Rochester Receives Grant, Technical Support to Encourage Minority-Owned Business Growth


Mayor Lovely Warren announced today that Rochester will receive a $100,000 grant and technical support to grow jobs and strengthen minority-owned businesses after the city was chosen to participate in the nation-wide Living Cities City Accelerator program.

Rochester was one of five cities selected this year along with Atlanta, El Paso, Long Beach and Newark. The program is funded through a partnership with the Citi Foundation and Living Cities and focuses on supporting the growth of minority-owned businesses and local job creation in the communities chosen.

“My administration is committed to creating more jobs, safer and more vibrant neighborhoods, and better educational opportunities for all of our residents, regardless of the zip code they live in,” said Mayor Warren. “As our economy rebounds and becomes more focused on entrepreneurship and small business, it is essential that everyone is a part of the growth and prosperity. We are excited to work with the Citi Foundation and Living Cities as part of the City Accelerator as we develop strategies and policies designed to build an inclusive ecosystem that provides all Rochesterians with the opportunity to build a brighter future through business ownership.”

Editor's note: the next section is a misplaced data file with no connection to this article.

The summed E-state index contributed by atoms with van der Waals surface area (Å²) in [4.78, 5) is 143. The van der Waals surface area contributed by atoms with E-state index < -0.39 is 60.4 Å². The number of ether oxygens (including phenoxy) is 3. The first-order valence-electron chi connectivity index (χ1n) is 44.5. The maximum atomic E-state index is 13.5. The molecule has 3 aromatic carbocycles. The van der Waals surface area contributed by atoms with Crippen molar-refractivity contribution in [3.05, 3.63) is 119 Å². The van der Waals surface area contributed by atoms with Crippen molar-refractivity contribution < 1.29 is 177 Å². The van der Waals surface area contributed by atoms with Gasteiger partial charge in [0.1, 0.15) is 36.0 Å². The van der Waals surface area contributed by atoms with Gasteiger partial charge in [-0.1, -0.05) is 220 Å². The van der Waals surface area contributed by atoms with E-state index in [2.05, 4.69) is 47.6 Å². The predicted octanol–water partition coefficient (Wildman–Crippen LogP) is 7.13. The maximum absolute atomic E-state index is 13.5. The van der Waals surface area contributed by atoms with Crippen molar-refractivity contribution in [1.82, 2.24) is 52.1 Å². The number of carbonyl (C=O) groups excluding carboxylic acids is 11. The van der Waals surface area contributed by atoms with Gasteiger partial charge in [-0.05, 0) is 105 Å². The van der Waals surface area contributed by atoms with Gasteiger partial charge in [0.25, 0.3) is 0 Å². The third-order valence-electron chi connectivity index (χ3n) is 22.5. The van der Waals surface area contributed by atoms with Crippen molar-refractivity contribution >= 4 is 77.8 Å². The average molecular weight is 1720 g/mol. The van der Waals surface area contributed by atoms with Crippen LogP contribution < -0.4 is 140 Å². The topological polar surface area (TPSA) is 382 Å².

Now in its fifth year, the City Accelerator program has brought together 17 municipalities to test new approaches that improve the lives of residents. In addition to the grant money, each city will receive a combination of technical assistance, coaching and implementation resources. Cities may consider local policy reform, changes in small business support practices, capacity building, staff training and other initiatives to reach their goals.

"Cities can have a disproportionately positive impact on local entrepreneurial ecosystems and the creation of good jobs”, said Living Cities President and CEO Ben Hecht. “The cities in this latest initiative will be showing how they can harness all of their assets to support and grow businesses owned by the nation’s fastest growing populations—people of color—and help to close racial gaps in wealth and income in their own backyards.”

“While the impact of small business growth on the U.S. economy is widely appreciated, the potential of minority-owned small businesses is often overlooked,” said Ed Skyler, Citi's Executive Vice President for Global Public Affairs and Chair of the Citi Foundation. “These cities recognize this untapped potential and are coming together to rethink how they work with minority-owned small businesses to help them grow and create high-quality jobs.”

Technical assistance for the effort will be provided by Rodrick Miller, President and CEO of Ascendant Global, an economic development consulting firm. Miller has previously served as the President and CEO of the Detroit Economic Growth Corporation and the New Orleans Business Alliance.

For further information, please visit
More Stories Like This